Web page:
Sonia Litvak was born in 1925 in Novohrad-Volynskyy. She had four siblings. Her father, a leatherworker, was also born in Novohrad-Volynskyy. Her mother worked occasionally as a freelance seamstress. Sonia studied at a Yiddish school. After the war, she worked as a curricular administrator in kindergartens, as well as in a textile factory. In the 1960s, she worked in the cultural department of the Soviet consulate in Germany.

Other Interviews:

The Fur Coat

The Head of the Fish

Rivne, Ukraine

In Soviet times, while public displays of Jewish observance were heavily discouraged by state authorities, many Jews held on to the traditions of Passover, such as clandestinely baking and eating matzah. More than most other Jewish practices, Peysekh customs persisted among Soviet Jews, in part because of the symbolic content of the holiday's message of national liberation, and because of the memory of participation in the Seyder as children. Sonia recalls that fish was an important part of the Peysekh meal. The father, as head of the household, was served the fish head, which was considered a delicacy in Eastern Europe. The rest of the family had to share the body and tail, with the tail being the least desirable part.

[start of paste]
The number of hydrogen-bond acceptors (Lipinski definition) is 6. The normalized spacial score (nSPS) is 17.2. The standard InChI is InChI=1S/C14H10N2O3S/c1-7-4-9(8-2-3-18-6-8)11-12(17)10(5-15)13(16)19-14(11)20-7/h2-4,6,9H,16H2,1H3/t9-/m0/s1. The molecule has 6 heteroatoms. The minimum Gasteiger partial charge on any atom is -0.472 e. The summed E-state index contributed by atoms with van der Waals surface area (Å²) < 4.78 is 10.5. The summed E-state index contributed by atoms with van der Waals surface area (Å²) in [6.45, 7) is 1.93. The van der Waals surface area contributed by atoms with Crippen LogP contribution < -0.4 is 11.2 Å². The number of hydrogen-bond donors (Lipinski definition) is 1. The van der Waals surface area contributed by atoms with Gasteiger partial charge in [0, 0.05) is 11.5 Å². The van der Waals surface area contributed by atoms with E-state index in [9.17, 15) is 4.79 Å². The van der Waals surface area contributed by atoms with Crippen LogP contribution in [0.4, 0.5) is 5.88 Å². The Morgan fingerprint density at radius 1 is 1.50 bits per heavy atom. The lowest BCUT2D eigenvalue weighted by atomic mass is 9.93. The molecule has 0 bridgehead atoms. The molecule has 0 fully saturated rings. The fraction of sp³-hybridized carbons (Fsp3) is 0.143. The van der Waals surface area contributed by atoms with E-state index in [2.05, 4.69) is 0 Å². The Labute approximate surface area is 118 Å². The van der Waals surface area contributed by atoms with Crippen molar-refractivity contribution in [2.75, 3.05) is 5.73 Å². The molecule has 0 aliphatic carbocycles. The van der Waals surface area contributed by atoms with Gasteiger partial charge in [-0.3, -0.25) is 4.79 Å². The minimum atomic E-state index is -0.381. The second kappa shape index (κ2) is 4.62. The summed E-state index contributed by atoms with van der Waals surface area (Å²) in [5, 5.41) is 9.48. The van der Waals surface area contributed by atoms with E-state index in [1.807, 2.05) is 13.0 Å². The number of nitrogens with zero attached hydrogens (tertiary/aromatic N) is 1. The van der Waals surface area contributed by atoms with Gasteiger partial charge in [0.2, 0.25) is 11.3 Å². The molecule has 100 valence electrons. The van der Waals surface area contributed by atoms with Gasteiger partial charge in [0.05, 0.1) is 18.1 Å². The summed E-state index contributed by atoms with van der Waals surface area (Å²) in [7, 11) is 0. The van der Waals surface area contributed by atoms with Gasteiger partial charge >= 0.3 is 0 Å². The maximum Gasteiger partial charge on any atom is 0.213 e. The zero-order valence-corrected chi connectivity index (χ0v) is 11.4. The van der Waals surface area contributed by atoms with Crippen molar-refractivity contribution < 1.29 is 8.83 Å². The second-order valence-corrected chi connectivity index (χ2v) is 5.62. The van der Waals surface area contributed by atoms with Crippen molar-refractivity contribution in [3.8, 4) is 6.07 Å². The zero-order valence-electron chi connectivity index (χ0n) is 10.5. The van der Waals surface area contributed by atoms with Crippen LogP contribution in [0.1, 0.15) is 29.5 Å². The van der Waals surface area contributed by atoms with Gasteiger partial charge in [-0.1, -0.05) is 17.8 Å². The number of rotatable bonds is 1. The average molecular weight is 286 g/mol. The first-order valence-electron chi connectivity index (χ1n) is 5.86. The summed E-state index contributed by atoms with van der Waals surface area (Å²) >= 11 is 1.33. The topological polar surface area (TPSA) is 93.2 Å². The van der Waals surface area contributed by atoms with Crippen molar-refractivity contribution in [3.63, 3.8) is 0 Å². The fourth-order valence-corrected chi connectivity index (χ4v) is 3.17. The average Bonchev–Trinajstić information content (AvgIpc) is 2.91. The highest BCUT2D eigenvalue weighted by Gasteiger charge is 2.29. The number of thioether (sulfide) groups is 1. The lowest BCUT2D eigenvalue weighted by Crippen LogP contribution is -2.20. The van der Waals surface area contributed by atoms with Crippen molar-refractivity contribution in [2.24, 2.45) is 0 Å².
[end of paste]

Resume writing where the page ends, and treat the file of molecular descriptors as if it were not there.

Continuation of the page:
Because the family was unable to acquire enough matzah to last the entire holiday, they celebrated only the first three days, marking the first day with a traditional Passover Seder. Even though they observed a shortened holiday, those first three days were observed fully and strictly -- there was no bread or grains in the house, and Sonia's younger brother asked the fir kashes (the Four Questions) at the Seder.